The EU: so where did it all go wrong?

In the first week of 1973, the week Britain joined the Common Market, the Government put on a festival of European culture so that the British people could share what their Prime Minister, Edward Heath, called his “heart full of joy” at their country’s shiny new Euro-future. Alas, the “Fanfare for Europe”, though now entirely forgotten, ended up symbolising the ambivalence of the 40-year relationship that has followed.

A plan to borrow the Bayeux Tapestry and show it in Westminster Hall was dropped after it was pointed out that the butchery of Saxons by Normans was hardly a suitable theme for the occasion. Instead, the centrepiece was a showcase of European treasures at the V&A – the French refused to lend the Mona Lisa, despite Heath’s personal plea, on the grounds that the British Museum had just refused them a loan of the Rosetta Stone. As an alternative, with a certain unintended symbolism, they offered Georges de la Tour’s Le Tricheur, a picture of someone cheating at cards.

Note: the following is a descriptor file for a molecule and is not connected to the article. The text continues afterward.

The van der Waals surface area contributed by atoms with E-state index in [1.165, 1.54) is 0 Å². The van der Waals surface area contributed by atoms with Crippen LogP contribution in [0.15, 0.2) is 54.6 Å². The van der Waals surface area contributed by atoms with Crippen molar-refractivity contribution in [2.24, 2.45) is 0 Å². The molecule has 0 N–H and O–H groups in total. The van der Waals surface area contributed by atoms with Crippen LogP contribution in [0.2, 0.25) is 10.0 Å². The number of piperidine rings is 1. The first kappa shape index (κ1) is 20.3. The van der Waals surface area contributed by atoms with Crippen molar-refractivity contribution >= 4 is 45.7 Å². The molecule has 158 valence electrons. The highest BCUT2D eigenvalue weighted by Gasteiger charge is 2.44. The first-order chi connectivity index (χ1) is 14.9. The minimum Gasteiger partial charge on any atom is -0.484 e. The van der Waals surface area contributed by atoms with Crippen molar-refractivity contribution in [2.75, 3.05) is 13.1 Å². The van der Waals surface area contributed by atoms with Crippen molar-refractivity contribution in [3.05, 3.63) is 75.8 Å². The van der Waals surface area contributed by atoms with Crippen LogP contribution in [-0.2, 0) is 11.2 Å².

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About OyiaBrown

Please send me, as a comment to this page, any old material you have for inclusion in The Daily Joke Alert - to help enable us all to have our fancy tickled regularly! Never mind the state it's in as I tidy everything up prior to publication. Don't let good material go to waste - and so much does. In the interests of the environment we should always try to re-cycle everything, especially jokes. You know that makes sense! You may find some historical stuff here, but this does not really matter as humor is fairly timeless.

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